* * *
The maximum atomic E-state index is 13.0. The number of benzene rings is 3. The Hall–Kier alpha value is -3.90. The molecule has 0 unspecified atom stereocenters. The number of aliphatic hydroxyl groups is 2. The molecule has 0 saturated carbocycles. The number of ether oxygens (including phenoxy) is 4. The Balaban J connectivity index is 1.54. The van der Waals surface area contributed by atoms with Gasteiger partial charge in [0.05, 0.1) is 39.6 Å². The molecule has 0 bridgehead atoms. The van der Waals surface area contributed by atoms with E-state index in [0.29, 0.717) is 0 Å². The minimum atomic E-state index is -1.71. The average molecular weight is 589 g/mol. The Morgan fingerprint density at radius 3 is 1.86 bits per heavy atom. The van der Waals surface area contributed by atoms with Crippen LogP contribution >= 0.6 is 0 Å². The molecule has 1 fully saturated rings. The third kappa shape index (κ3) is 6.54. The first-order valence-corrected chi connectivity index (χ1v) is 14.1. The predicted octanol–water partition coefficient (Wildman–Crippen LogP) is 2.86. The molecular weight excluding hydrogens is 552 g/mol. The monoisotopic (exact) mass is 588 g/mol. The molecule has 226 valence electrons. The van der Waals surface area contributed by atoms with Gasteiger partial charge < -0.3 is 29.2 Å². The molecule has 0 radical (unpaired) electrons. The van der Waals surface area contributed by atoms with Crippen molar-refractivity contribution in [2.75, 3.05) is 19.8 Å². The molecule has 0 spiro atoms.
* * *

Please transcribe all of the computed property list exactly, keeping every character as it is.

The maximum atomic E-state index is 13.0. The number of benzene rings is 3. The Hall–Kier alpha value is -3.90. The molecule has 0 unspecified atom stereocenters. The number of aliphatic hydroxyl groups is 2. The molecule has 0 saturated carbocycles. The number of ether oxygens (including phenoxy) is 4. The Balaban J connectivity index is 1.54. The van der Waals surface area contributed by atoms with Gasteiger partial charge in [0.05, 0.1) is 39.6 Å². The molecule has 0 bridgehead atoms. The van der Waals surface area contributed by atoms with E-state index in [0.29, 0.717) is 0 Å². The minimum atomic E-state index is -1.71. The average molecular weight is 589 g/mol. The Morgan fingerprint density at radius 3 is 1.86 bits per heavy atom. The van der Waals surface area contributed by atoms with Crippen LogP contribution >= 0.6 is 0 Å². The molecule has 1 fully saturated rings. The third kappa shape index (κ3) is 6.54. The first-order valence-corrected chi connectivity index (χ1v) is 14.1. The predicted octanol–water partition coefficient (Wildman–Crippen LogP) is 2.86. The molecular weight excluding hydrogens is 552 g/mol. The monoisotopic (exact) mass is 588 g/mol. The molecule has 226 valence electrons. The van der Waals surface area contributed by atoms with Gasteiger partial charge < -0.3 is 29.2 Å². The molecule has 0 radical (unpaired) electrons. The van der Waals surface area contributed by atoms with Crippen molar-refractivity contribution in [2.75, 3.05) is 19.8 Å². The molecule has 0 spiro atoms.